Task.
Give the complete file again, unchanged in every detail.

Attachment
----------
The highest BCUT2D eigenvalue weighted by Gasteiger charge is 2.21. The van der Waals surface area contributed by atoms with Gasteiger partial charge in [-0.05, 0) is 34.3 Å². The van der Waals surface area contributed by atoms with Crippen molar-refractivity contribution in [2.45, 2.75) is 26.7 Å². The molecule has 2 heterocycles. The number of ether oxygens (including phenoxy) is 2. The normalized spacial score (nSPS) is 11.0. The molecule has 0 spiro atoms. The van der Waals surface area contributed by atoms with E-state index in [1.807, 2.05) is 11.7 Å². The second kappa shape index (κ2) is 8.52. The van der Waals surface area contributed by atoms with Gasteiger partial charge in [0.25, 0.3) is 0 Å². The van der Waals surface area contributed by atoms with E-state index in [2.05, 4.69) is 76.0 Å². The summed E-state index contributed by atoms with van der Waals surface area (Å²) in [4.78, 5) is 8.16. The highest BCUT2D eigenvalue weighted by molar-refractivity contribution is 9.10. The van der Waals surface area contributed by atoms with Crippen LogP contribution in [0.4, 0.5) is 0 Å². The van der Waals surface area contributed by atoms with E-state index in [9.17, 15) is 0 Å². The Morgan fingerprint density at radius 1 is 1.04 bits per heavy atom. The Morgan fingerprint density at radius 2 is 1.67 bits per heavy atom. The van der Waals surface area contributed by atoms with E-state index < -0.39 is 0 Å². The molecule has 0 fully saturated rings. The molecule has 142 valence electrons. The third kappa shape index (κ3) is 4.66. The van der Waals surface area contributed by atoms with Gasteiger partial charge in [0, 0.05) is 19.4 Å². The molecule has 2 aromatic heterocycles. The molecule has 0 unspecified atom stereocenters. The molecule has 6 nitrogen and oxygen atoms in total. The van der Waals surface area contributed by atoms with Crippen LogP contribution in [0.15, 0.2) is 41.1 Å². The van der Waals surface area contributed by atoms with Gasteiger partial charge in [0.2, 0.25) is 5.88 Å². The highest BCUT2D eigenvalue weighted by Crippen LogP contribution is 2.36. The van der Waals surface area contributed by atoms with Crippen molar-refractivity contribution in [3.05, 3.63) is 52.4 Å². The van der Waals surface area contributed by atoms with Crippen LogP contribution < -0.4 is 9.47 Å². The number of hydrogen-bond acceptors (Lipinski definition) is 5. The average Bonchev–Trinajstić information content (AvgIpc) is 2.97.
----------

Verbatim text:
The highest BCUT2D eigenvalue weighted by Gasteiger charge is 2.21. The van der Waals surface area contributed by atoms with Gasteiger partial charge in [-0.05, 0) is 34.3 Å². The van der Waals surface area contributed by atoms with Crippen molar-refractivity contribution in [2.45, 2.75) is 26.7 Å². The molecule has 2 heterocycles. The number of ether oxygens (including phenoxy) is 2. The normalized spacial score (nSPS) is 11.0. The molecule has 0 spiro atoms. The van der Waals surface area contributed by atoms with E-state index in [1.807, 2.05) is 11.7 Å². The second kappa shape index (κ2) is 8.52. The van der Waals surface area contributed by atoms with Gasteiger partial charge in [0.25, 0.3) is 0 Å². The van der Waals surface area contributed by atoms with E-state index in [2.05, 4.69) is 76.0 Å². The summed E-state index contributed by atoms with van der Waals surface area (Å²) in [4.78, 5) is 8.16. The highest BCUT2D eigenvalue weighted by molar-refractivity contribution is 9.10. The van der Waals surface area contributed by atoms with Crippen LogP contribution in [0.4, 0.5) is 0 Å². The van der Waals surface area contributed by atoms with E-state index in [9.17, 15) is 0 Å². The Morgan fingerprint density at radius 1 is 1.04 bits per heavy atom. The Morgan fingerprint density at radius 2 is 1.67 bits per heavy atom. The van der Waals surface area contributed by atoms with E-state index < -0.39 is 0 Å². The molecule has 0 fully saturated rings. The molecule has 142 valence electrons. The third kappa shape index (κ3) is 4.66. The van der Waals surface area contributed by atoms with Gasteiger partial charge in [0, 0.05) is 19.4 Å². The molecule has 2 aromatic heterocycles. The molecule has 0 unspecified atom stereocenters. The molecule has 6 nitrogen and oxygen atoms in total. The van der Waals surface area contributed by atoms with Crippen LogP contribution in [0.15, 0.2) is 41.1 Å². The van der Waals surface area contributed by atoms with Gasteiger partial charge in [0.2, 0.25) is 5.88 Å². The highest BCUT2D eigenvalue weighted by Crippen LogP contribution is 2.36. The van der Waals surface area contributed by atoms with Crippen molar-refractivity contribution in [3.05, 3.63) is 52.4 Å². The van der Waals surface area contributed by atoms with Crippen LogP contribution < -0.4 is 9.47 Å². The number of hydrogen-bond acceptors (Lipinski definition) is 5. The average Bonchev–Trinajstić information content (AvgIpc) is 2.97.